Syed Fazl-e-Haider
Nov 19 - 25, 2007

Last week, Pakistan signed its third comprehensive Free Trade Agreement (FTA) with Malaysia after Sri Lanka and China. Pakistan's High Commissioner to Malaysia and Malaysian Minister of International Trade and Industry (MITI) signed the agreement in Kuala Lumpur on behalf of their respective governments. The treaty, which covers trade in goods, services and investment on preferential basis, will come into operation from January 1, 2008. It is Malaysia's first bilateral FTA with any South Asian country.

Under the agreement, Malaysia would scale down tariff to zero per cent on Pakistan's 78 per cent tariff lines including textile products except garments by the year 2012. While Pakistan would reciprocate the same on 36 per cent tariff lines including palm oil. The FTA will give Pakistan the market access for all its core products like cotton yarn, cotton textiles, bed linen, home textiles, jewellery, kinnow, mangoes, some engineering goods, leather products and minerals etc. Pakistan has also protected its core manufacturing industries which include auto sector, electronics, footwear, leather products, locally manufactured chemicals and machinery, paper, garments and synthetic textiles, articles of wood and furniture sector. The agreement will provide a strong foothold to Pakistan in the ASEAN region and help her achieve summit level partnership with ASEAN.

The negotiations on a comprehensive FTA between the two countries started in early 2005. Kula Lumpur and Islamabad could not conclude the proposed FTA due to their differences on some crucial parts of the agreement. The outstanding issue which delayed the conclusion of the agreement was the Malaysia's demand from Pakistan to reduce duty on palm oil and its products. While Islamabad was reluctant to give any reduction in duty on palm oil, Kula Lumpur had linked market access for Pakistani textile products with reduction in import duty on palm oil.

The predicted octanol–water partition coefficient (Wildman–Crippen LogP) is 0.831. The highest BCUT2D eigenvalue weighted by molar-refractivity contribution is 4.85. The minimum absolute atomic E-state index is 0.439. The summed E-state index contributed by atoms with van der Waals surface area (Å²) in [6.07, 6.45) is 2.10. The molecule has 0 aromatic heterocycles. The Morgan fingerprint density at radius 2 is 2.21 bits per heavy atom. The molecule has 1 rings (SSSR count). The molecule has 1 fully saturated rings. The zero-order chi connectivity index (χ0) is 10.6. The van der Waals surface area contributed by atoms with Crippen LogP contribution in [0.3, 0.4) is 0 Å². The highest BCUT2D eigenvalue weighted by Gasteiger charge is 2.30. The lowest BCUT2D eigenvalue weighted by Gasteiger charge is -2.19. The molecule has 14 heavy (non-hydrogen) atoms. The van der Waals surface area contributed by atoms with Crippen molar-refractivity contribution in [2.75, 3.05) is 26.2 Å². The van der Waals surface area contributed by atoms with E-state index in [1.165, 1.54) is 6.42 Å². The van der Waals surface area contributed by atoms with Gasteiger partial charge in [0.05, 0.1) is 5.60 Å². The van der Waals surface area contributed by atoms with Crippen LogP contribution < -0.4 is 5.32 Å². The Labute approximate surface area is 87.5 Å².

The 10 percent duty on palm oil was the major issue of two and-half-year talks between Kula Lumpur and Islamabad. It has now been agreed that the duty on palm oil would be reduced from January next year while 5 per cent further reduction would start from January 2010. Under the pact, the schedule of concessions has been divided into four Faster Tracks (FTs) suggesting elimination of tariff in two reductions by January 1, 2009 and Normal Tracks (NTs), on products in this track would be eliminated by January 2012.

Pakistan is the third largest importer of palm oil from Malaysia after China and the EU.

Malaysia is currently the largest producer and exporter of the world. It has produced around 15.88 million tonnes of crude palm oil (CPO) during 2006 as compared to 14.96 million tonnes during 2005 Total export revenue of palm oil products in 2006 was $8.84 billion, which was one of the biggest prime movers of the Malaysian economy. Pakistan has also been unwilling to give any reduction in duty on palm oil because it gives a bad signal to countries exporting other oil seeds, particularly the United States and Indonesia.